I have had a phenomena occur throughout my life where I hear a little snippet of a conversation or I see something in passing that happens to be the perfect thing in that moment of my life to get me to the next stepping stone. Sometimes my mind will store something for years and then it will suddenly pop into my consciousness exactly when I need it. I was spending a week with some family members whom I had only become acquainted with as an adult; I was on way too much medication, kept nodding off, drooled on myself several times and was spending most of my awake time admiring the timber frame of the house and how it would be perfect to hang myself from. Somewhere in the fog, I overheard a conversation that I had no particular interest in, but for some reason the title of the book stuck in my mind. It was Train Your Mind, Change Your Brain: How a New Science Reveals Our Extraordinary Potential to Transform Ourselves by Sharon Begley. A short while after returning home, I bought the book and started reading it. It truly was the first time in many years that I had considered that there might actually be an alternative to death.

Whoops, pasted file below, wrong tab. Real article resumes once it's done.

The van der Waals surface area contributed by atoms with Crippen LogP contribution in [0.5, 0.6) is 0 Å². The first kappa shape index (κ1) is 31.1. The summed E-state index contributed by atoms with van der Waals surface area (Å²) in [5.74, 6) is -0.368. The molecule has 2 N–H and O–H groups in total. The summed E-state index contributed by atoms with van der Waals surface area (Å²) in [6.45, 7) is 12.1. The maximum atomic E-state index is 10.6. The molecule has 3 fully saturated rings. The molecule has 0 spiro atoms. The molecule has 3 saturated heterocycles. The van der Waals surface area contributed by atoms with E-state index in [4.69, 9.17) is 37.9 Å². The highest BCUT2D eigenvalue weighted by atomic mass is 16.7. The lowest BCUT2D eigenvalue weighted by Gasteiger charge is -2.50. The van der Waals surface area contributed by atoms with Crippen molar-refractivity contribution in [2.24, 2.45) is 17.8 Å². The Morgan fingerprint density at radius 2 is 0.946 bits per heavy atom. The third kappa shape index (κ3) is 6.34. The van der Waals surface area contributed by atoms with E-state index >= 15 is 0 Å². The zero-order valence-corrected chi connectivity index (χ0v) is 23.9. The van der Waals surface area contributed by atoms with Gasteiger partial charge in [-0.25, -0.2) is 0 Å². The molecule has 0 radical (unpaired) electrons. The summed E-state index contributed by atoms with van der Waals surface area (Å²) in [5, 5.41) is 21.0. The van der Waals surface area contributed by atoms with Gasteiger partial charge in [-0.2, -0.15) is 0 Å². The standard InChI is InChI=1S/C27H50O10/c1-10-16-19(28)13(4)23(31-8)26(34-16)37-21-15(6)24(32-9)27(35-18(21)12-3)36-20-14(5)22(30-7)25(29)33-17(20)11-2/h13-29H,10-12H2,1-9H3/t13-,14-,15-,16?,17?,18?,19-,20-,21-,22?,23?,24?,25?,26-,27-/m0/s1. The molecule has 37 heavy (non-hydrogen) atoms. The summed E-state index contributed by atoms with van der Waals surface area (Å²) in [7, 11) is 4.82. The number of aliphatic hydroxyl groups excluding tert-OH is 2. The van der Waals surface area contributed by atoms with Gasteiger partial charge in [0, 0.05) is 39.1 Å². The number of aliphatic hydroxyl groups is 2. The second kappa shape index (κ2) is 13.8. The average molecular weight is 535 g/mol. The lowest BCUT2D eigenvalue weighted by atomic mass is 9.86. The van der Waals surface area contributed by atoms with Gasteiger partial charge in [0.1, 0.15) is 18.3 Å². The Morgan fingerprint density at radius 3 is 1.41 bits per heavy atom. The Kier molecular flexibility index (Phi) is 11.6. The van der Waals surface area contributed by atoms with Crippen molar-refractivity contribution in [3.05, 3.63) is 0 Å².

What made the deepest impact on me was that the brain changes with our experiences. It is not a “fixed” object, and chemicals and brain cells are influenced (created, sustained, or killed) by our experiences. It also talked about Buddhist monks and their ability to control their brainwaves. (There are many more fascinating things in this book- just mentioning two of them for now).